A July 2019 study found that only two out of 16 nutritional supplements tested had any positive impact. Researchers at West Virginia School of Medicine found that only folic acid and omega-3, long-chain fatty acids seemed to have some benefits.
The study found that, “…taking both calcium and vitamin may actually be harmful. The meta-analysis indicated--with moderate certainty--that taking a combination of calcium and vitamin D may increase the risk of stroke.
“But taking calcium or vitamin D alone seemed to have no effect on mortality or cardiovascular outcomes whatsoever. Neither did any of the other supplements that the meta-analysis addressed, such as multivitamins, iron, folic acid, beta-carotene and antioxidants.
“When the researchers turned their attention to diets, they discovered that eating less salt improved all-cause mortality rates in people with normal blood pressure. It also made cardiovascular-related deaths rarer among hypertensive people. But reducing sodium was the only diet that demonstrated any benefit. The other seven--which included eating less or different types of fat, adopting a Mediterranean diet and increasing fish-oil intake--had no effect.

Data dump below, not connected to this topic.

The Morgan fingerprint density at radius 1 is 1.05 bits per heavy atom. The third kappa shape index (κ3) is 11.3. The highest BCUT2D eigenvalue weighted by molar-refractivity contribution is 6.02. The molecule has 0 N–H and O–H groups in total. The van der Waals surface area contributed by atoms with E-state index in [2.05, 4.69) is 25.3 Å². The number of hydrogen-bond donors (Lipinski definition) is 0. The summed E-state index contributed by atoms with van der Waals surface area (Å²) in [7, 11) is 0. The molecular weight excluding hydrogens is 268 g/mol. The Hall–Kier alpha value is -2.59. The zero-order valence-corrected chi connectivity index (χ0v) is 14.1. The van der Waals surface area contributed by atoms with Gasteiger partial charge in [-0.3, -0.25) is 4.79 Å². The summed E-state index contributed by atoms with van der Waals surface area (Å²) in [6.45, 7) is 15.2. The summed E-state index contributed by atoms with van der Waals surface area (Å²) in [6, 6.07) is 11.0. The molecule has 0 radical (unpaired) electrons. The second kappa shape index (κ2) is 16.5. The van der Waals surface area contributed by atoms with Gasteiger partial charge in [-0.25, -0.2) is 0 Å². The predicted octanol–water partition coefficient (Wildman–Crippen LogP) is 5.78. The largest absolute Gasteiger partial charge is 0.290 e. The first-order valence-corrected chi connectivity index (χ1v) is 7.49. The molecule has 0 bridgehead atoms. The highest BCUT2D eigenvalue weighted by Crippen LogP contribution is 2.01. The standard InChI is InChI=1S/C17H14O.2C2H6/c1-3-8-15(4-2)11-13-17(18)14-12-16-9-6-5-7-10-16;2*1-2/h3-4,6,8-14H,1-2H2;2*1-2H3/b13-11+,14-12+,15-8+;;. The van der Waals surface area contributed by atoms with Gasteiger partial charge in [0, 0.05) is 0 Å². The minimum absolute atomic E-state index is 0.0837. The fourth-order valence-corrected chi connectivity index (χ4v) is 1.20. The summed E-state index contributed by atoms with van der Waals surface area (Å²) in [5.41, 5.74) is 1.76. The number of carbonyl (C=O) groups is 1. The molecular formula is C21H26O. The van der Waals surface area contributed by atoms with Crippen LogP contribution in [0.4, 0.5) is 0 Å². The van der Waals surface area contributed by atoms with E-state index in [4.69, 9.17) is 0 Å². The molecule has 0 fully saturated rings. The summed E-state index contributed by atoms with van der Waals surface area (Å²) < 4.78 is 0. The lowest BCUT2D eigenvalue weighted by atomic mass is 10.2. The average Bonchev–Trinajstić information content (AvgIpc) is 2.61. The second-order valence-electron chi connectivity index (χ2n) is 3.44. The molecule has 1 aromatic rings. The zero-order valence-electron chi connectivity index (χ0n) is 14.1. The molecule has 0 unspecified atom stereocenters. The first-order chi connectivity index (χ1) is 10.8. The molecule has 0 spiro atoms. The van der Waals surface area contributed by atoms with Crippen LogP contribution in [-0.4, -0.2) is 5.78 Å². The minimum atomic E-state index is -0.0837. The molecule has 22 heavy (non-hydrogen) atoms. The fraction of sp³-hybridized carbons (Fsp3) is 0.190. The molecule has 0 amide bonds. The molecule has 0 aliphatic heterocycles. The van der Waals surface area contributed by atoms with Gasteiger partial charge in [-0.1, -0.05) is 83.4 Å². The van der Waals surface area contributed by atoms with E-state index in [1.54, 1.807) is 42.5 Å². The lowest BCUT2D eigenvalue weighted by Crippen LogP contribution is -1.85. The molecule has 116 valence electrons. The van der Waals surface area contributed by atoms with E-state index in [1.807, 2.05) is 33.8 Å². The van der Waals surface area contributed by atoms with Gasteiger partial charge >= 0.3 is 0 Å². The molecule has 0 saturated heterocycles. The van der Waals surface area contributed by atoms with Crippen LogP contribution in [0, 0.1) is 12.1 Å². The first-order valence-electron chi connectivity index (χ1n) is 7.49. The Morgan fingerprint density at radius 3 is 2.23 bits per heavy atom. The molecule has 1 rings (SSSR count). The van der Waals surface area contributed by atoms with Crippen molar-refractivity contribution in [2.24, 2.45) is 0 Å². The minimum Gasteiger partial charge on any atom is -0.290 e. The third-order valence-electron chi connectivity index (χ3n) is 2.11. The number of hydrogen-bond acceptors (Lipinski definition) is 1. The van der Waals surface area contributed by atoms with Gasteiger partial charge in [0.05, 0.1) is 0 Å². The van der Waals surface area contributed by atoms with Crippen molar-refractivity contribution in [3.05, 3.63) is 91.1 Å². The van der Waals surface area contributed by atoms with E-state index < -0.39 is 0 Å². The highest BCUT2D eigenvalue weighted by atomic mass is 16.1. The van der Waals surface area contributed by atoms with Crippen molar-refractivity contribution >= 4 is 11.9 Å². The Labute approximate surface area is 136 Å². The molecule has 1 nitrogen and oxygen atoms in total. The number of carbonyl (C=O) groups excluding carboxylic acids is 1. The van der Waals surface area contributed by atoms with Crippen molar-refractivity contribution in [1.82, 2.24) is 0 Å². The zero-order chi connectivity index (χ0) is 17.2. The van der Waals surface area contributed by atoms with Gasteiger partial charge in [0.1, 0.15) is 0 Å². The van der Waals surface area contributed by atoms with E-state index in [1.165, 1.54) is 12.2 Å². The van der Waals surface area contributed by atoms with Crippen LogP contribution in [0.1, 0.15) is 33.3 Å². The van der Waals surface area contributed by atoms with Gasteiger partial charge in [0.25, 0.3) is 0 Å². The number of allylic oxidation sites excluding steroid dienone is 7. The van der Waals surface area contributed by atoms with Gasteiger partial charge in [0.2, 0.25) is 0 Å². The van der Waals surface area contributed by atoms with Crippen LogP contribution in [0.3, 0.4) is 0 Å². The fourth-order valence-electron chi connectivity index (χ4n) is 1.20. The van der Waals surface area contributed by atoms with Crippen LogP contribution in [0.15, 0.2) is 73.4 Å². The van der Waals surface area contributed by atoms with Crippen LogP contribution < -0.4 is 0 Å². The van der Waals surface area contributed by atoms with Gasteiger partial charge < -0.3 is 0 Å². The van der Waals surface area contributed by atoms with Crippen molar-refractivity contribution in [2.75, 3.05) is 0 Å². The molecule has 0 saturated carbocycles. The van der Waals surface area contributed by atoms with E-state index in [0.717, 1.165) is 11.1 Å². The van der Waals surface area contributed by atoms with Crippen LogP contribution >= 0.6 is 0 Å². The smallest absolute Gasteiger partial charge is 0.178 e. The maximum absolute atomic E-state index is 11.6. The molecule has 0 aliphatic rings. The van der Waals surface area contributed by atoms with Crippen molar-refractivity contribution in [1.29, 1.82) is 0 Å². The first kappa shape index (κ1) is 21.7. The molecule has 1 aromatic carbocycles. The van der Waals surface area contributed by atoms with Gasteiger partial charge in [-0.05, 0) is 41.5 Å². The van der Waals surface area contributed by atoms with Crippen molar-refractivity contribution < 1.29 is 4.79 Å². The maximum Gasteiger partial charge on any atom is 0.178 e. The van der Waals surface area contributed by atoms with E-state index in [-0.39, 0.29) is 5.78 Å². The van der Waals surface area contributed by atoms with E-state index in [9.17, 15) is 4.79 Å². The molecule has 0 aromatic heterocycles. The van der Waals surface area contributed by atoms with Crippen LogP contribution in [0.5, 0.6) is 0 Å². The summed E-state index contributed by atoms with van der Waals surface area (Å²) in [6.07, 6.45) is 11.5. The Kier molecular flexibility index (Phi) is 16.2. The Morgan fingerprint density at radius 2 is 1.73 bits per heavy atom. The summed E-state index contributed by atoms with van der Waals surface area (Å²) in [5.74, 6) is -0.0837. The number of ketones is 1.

Safi Khan said, "Reduced salt intake was associated with improving overall survival and cardiovascular mortality. This is something that can be backed up with logic because there is a sufficient amount of data, in various studies, that shows low salt intake basically improves hypertension, which directly influences cardiovascular outcome."